New York State of Mind

Tuesday, October 30, 2007, 9:37 PM

For the last week or so I've planned to write a great big post about my imminent trip to New York and what it means to me. Time has got the better of me, however, so it will be little tiny one instead.

In short, my inner child is as excited as a twelve-year-old girl who just found out she's getting a pony. It feels like Christmas Eve, and it's many years since Christmas Eve felt like anything more than an excuse to crack open a beer. This might be harder to understand for those that live in the USA, and even stranger to those who have lived in New York, but this is like going to Oz or Narnia, a visit to a mythical place I've seen on the screen and the page my whole life. Every now and again I'll be doing something entirely mundane, and I'll all of a sudden think "Holy crap! I'm going to New York!"

I'm going to be such a tourist. Don't be surprised if I end up with a baseball cap saying "I Heart NY". On Thursday I'll be on top of the Empire State Building, on Friday I'll walk across the Brooklyn Bridge, on Saturday I'll see Van Halen, and Sunday I'll indulge the seven-year-old me and visit the Bronx Zoo so I can laugh at the monkeys.

There'll be a big post when I get back (most likely with lots of boring photos).


A most interesting post...

Wednesday, October 24, 2007, 10:51 PM

...from someone who actually knows what they're talking about can be found on Moonrat's blog.

I'm not sure if it was prompted by the first in the fabulous Conduit Lectures posts (in which I demonstrate that I don't know what I'm talking about), but it goes a long way to shedding light on why the publishing industry seems to move so slowly. An interesting read, and amongst all the blogs about the publishing industry out there at the minute, it's one of the most informative I've read in quite some time.

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The Conduit Lectures: How to Fix the Publishing Industry, Part 2

Sunday, October 21, 2007, 9:37 PM

Welcome to the second instalment of The Conduit Lectures, a series of blogs where I embarrass myself by blathering about things I have no business blathering about (whilst at the same time watching the Brazilian Formula 1 Grand Prix, which just got off to a dramatic start).

By popular demand, this rant will feature another sequence of dinosaur dialogue – or Dinologue, as it shall henceforth be known – but I will not bow to pressure to rename the series The Conduit Chronicles. So there. I will reiterate, these pieces are purely opinion and speculation on my part, and I’d welcome the comments of those more knowledgeable than myself.

Are we sitting comfortably? Then, let’s begin…

Books, books everywhere and not a word to read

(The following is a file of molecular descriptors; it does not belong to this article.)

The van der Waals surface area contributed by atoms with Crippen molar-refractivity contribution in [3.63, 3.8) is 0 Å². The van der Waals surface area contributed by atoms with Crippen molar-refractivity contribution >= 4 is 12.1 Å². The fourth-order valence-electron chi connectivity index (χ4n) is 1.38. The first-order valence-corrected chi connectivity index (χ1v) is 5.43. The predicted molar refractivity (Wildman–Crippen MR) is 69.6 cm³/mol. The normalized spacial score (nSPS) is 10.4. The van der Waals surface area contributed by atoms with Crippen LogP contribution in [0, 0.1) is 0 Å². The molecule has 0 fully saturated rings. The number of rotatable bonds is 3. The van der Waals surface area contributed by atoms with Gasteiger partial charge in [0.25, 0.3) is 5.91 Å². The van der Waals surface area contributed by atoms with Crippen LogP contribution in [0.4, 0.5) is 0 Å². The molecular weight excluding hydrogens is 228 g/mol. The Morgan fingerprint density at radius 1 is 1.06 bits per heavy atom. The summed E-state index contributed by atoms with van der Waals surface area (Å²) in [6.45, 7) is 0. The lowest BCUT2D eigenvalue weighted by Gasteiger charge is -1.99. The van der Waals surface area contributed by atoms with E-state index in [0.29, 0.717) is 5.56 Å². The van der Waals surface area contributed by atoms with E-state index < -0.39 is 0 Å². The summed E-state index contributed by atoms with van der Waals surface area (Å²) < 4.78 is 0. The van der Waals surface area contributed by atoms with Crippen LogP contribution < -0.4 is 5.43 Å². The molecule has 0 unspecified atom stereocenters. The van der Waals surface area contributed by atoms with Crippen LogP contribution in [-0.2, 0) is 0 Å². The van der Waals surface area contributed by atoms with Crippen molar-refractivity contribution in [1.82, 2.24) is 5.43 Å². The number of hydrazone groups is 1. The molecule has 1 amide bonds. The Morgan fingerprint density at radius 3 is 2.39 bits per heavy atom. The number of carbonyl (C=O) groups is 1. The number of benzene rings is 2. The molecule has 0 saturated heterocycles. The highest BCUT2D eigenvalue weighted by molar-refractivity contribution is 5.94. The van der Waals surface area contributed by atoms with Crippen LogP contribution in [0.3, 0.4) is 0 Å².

There have been various posts on various blogs in recent days discussing the pros and cons of chain stores versus independents and large versus small publishers. In my part of the world, the independent book store is extinct. My local supermarket has a small book section that sells current bestsellers, but other than that I have to travel to an out-of-town shopping centre to be able browse books on a shelf. And this is where I start to get annoyed…

Girls and Boys

It’s clear that gender plays a significant role in our tastes in all forms of entertainment, from movies to music to books. I conform to many of the conventions; I have all the Star Wars DVDs, I have a penchant for questionable classic rock, and I’d rather eat my own hair than watch Dirty Dancing. But I also have The Devil Wears Prada alongside my Die Hard box set, and Joni Mitchell and Suzanne Vega CDs sit next to my AC/DC and Van Halen collections. While my tastes are influenced by my having dangly parts, they are neither defined nor limited by them.

Why, then, do I feel so disadvantaged when I go to my nearest book chain? In my local branch of Eason’s I see yard after yard of pastel shades, funky typefaces, and cute girly caricatures (often involving handbags or stilettos). There are occasional patches of books with moody covers with abstract photography of barren cityscapes which usually denote the sixth in a series of murder mysteries starring some hard-bitten cop or another. Such novels are no more to my taste than the pastel shades are.

The question I find myself asking is: where are the books for me? I am an adult male with (I’d like to think) a reasonable level of intelligence and life experience. Why does somebody, somewhere, think that means I only want to read techno-thrillers or worthy literary fiction? I want books that entertain me while making me think. I want challenging characters in challenging situations. I want my imagination to be fired by being plunged into places I’ve never been, by experiences I’ve never had, by people I’ve never met.

What don’t I want to read about?

Here’s a list:

1. Doomsday weapons falling into the hands of terrorists/despots/mad industrialists.
2. Rugged mercenaries called Blaze McTesticle pursuing said Doomsday weapon.
3. Former-cops-turned-private-eyes with tragic pasts who…
4. Get called back into service by the organisation that fired them, or…
5. Get a message from an ex-wife/girlfriend/partner/boss/mentor they haven’t heard from in years who subsequently dies in suspicious circumstances leading to…
6. An investigation that leads the protagonist into dangerous territory, or…
7. A race against time to save some loved-one or other.
8. Middle-class, soul-searching, chin-stroking, navel-gazing explorations of the human condition with a male character aged between thirty-five and fifty who is…
9. A doctor…
10. A professor…
11. A teacher…
12. A novelist…
13. A journalist…